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article imageGoogle cut Android malware levels by half during 2014

By James Walker     Apr 4, 2015 in Technology
Google says that it cut Android malware in half during 2014 and that over 1 billion devices have been protected by Google Play. That still leaves 10 million devices that are infected though as the company tries to slam the brakes on malicious apps.
Its long-running fight is beginning to pay off however according to a new report on the "State of the Union" by Google's Lead Engineer for Android Security, Adrian Ludwig. Dubbing malicious Android apps as "Potentially Harmful Applications" (PHAs), Ludwig reveals that fewer than 1% of Android devices had a PHA installed during 2014.
Of particular note is that the total number of PHA installs worldwide decreased by nearly 50% throughout the year. The security of Google Play versus third-party app stores is highlighted as less than 0.15% of devices that only used Google Play for app downloads had a PHA installed.
Google has published a detailed 44-page report into its findings. The document covers all forms of PHAs from ransomware to SMS abuse but Ludwig is still dissatisfied and striving to do more to make Android into a healthy, secure ecosystem.
He said: "We thought it was really important to put as much data as we could out there. I kind of apologize for the fact that it's 40-some pages, but hopefully next year it will be 150 pages and we'll get even more data."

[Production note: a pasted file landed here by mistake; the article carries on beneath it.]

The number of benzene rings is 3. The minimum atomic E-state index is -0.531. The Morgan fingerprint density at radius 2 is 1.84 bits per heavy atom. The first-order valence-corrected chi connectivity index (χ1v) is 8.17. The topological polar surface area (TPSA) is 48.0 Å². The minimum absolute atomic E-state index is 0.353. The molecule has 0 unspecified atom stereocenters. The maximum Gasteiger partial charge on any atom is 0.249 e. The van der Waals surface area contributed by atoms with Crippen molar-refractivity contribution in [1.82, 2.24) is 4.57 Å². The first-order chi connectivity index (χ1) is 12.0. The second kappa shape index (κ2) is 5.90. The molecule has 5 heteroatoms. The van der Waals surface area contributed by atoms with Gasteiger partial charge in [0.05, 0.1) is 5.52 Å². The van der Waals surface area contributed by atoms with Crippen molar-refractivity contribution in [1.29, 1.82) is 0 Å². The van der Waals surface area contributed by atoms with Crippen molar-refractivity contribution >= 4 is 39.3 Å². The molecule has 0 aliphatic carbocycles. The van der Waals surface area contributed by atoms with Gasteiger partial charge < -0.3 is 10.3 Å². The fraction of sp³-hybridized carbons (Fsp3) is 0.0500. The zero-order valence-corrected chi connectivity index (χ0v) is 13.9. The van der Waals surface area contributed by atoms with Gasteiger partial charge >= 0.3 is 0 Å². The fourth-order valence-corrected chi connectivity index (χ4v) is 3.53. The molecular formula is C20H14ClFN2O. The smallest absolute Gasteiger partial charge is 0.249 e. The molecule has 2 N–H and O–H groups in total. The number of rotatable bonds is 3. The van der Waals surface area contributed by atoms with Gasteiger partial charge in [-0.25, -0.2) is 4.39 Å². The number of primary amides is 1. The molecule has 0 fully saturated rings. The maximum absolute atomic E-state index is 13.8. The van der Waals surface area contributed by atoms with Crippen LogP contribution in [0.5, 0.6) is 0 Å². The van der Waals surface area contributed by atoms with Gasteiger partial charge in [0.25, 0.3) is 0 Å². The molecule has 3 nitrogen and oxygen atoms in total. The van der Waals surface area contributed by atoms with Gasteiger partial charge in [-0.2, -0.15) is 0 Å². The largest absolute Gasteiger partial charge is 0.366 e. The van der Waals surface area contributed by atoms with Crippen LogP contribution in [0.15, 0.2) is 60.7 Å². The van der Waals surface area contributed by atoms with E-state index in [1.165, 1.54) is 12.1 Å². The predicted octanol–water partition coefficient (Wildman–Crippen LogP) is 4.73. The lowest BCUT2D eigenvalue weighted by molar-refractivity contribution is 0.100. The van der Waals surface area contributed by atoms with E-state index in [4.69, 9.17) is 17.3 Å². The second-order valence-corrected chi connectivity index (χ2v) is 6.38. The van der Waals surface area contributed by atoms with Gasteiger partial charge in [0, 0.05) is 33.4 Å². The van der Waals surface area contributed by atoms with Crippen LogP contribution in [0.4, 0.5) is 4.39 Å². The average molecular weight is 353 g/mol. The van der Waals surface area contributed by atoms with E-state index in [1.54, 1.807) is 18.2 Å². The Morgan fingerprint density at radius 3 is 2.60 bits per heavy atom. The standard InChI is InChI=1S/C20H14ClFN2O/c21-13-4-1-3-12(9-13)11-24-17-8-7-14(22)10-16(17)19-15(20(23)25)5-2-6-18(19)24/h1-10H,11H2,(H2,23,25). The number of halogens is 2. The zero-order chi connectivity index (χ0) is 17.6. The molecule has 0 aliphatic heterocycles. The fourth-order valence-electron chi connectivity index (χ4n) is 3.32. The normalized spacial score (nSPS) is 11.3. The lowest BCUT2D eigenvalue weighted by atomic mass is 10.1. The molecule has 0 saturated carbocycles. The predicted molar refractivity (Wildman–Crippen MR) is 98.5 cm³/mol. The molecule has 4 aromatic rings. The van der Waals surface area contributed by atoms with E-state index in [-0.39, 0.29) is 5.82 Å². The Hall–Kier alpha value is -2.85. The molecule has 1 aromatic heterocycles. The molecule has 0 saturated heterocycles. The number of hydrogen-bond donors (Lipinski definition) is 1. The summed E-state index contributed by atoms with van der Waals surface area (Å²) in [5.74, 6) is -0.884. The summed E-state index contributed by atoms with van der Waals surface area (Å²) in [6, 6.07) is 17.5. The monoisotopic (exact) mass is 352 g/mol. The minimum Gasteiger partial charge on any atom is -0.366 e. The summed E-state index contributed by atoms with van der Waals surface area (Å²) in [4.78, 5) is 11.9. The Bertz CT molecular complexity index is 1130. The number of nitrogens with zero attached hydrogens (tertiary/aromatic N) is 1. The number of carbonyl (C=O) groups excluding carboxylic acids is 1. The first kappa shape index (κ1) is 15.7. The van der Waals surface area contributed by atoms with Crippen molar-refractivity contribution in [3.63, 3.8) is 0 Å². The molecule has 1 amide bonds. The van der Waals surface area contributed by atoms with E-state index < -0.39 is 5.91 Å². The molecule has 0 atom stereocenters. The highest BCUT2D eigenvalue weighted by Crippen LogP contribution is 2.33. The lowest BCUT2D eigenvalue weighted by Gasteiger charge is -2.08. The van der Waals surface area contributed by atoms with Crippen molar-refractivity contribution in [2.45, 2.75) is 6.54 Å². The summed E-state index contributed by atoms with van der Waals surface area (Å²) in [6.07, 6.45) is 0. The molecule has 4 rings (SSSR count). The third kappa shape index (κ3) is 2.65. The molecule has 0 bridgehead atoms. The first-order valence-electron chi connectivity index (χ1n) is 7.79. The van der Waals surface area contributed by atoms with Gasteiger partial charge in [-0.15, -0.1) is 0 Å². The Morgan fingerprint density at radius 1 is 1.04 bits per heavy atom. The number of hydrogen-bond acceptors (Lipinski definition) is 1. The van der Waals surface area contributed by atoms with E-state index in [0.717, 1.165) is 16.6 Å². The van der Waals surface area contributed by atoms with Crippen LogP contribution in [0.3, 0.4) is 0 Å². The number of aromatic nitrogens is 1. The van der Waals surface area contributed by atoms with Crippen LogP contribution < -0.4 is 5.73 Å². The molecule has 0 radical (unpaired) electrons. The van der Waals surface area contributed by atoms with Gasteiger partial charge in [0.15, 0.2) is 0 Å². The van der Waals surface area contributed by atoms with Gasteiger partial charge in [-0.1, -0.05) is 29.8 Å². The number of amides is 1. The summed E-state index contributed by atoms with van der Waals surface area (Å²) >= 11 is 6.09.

Despite the positive fronting, large numbers of Android devices do still have "PHAs" installed though. Over 10 million phones and tablets could be infected across all stores. 1.5 million of those are believed to only ever use Google Play.
The company acknowledged that Play still harbours some malicious products, saying: “No review process is perfect, and with over 1 million applications in Google Play, there are a small number of Potentially Harmful Applications that do still manage to be published in Google Play."
Ludwig writes that Android has been designed with "multiple layers" of security that help to protect the platform and devices and users that rely on it. Clearly, some work is still to be done though - despite Google's continuing efforts - before Android will be free of the malware issue that has plagued it in the past.
More about Google, Android, Malware, Security, Protection
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